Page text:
Thanks for reading! Everything I write is completely independent and made completely free through the generous support of fans and followers through tips and donations made available through Patreon. If you would like to show your support for independent writers like me you can find out more here: Support Jon Davis creating Short Stories in Military, Science Fiction and Life.

What are the Advantages of Hiring a US Military Veteran? – Part II

Leadership is Ingrained in Vets

What many people don’t know is that the United States Marine has an average age of only 19. What? Yes, that Marine is incredibly young, but it still needs to be led. Who do you think is doing this? 19 year olds. By the time most people are twenty in the Marines (this goes for the other services, as well) they are already an NCO. This stands for Non-Commissioned-Officer. Don’t let the “Non” throw you off. What an NCO means is, “The guy in charge who will make my life Hell if I screw up,” or just as often, “the guy whose job it is to make sure I stay alive.” By the age of 20 some kids have already become technical experts in a professional field, are teachers to younger service-members and have led small teams in everything from shop operations to combat deployments.

By the time I was 22 I was a Sergeant in charge of a team of 13 other Marines. We were all occupying very technical jobs in the computer networking field and  responsible for overseeing the maintenance and distribution of over $3 million dollars of Marine Corps property. You probably might think that that was a stupid investment on someone so young, but we pulled it off, with no fanfare I might add, and we did things like that all the time. It wasn’t until I received a degree in Business Management at 25, that the civilian world could trust me again with doing the same thing. I suppose, on the outside, people can’t be trusted with that kind of responsibility. Every day, though, vets do. The fact is that I could not have done this alone. I had those thirteen Marines who did the work and it was my job to coordinate. I had a very solid framework for leadership that include such gems as the Five Paragraph Order, Six Troop Leading steps, and the Thirteen Leadership Traits. These have become pivotal to my personal growth as a manager, teacher, and how I lead others. The military philosophies on the science of leading aren’t something that leave you. The military trains Service Members to lead by example. Skills like motivation and delegation are actually given time to be trained and implemented in the most hostile environments imaginable.

The military doesn’t just educate their members on the practical ways to manage behavior, such as the discipline and communication methods. Leadership is truly studied on the academic and theoretical level. More so than in other organization, this theoretical and practical leadership are put in practice as a matter of survival.

You want another note on leadership? In the military, no one can be fired, not at the bottom tiers at least. That means that you have to get the job done with the idiots God gave you. You are out there for seven to fourteen months with no replacements and just the same team along with all their problems. You have to train them, discipline them, correct them, counsel them and shape them, because you have no other choices. You didn’t even get to hire them. They were just assigned to you, more or less, at random. That is another reason why vets have such strong leadership skills. Could you honestly say that you could run a company the way the Marines do, with their success record, if you couldn’t even pick who gets hired and can’t even get rid of the ones who suck? You probably couldn’t, but the military does. Choosing team members and leaders who have proven they are able to do this means that you are choosing team members who are adaptable and know how to lead others.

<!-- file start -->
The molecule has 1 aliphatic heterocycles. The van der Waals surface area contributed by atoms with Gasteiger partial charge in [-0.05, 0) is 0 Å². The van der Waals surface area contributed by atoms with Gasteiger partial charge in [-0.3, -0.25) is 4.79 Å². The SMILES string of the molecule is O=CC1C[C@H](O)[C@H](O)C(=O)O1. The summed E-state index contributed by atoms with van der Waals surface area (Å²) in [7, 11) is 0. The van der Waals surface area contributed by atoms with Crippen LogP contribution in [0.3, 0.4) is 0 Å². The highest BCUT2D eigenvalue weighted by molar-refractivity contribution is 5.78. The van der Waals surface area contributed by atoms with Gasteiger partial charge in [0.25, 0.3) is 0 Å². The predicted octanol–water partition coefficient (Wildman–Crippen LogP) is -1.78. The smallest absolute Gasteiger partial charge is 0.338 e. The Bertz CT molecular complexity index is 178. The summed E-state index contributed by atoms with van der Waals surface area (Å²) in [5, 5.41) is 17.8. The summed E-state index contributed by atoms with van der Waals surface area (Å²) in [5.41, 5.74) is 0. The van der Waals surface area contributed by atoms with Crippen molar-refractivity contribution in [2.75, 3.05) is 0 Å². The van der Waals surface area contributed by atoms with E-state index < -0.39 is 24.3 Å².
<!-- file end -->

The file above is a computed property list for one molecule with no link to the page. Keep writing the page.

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This has been an independent, publicly funded article brought to you by patrons via the social crowdsourcing platform Patreon.com.

Thanks for reading! Everything I write is completely independent and made completely free through the generous support of fans and followers through tips and donations made available through Patreon. If you would like to show your support for independent writers like me you can find out more here: Support Jon Davis creating Short Stories in Military, Science Fiction and Life

What are the Advantages of Hiring Someone who has Been in the US Military?

be different - business team

I am launching a new series based on my answer on Quora to “What are the advantages of hiring someone who has been in the US military?”

Over the next few weeks I will line out many of the advantages that military employment will add to your culture. I am going to speak as a Marine and a former hiring manager. I was once a Sergeant in the United States Marine Corps and have worked in the retail, real estate, the tech industry start-up and education sectors. I’ve hired more than enough people to know that it’s one of the hardest decisions you have to regularly make. I also know that almost all the decisions you make as a hiring manager happen as the sum result of the generalizations and stereotypes you have attached to the bullet points on their résumé. Don’t feel bad. It’s important to not follow that instinct that all individuals fundamentally good and fundamentally the same. That’s how you get robbed and your employees drive your company into the ground.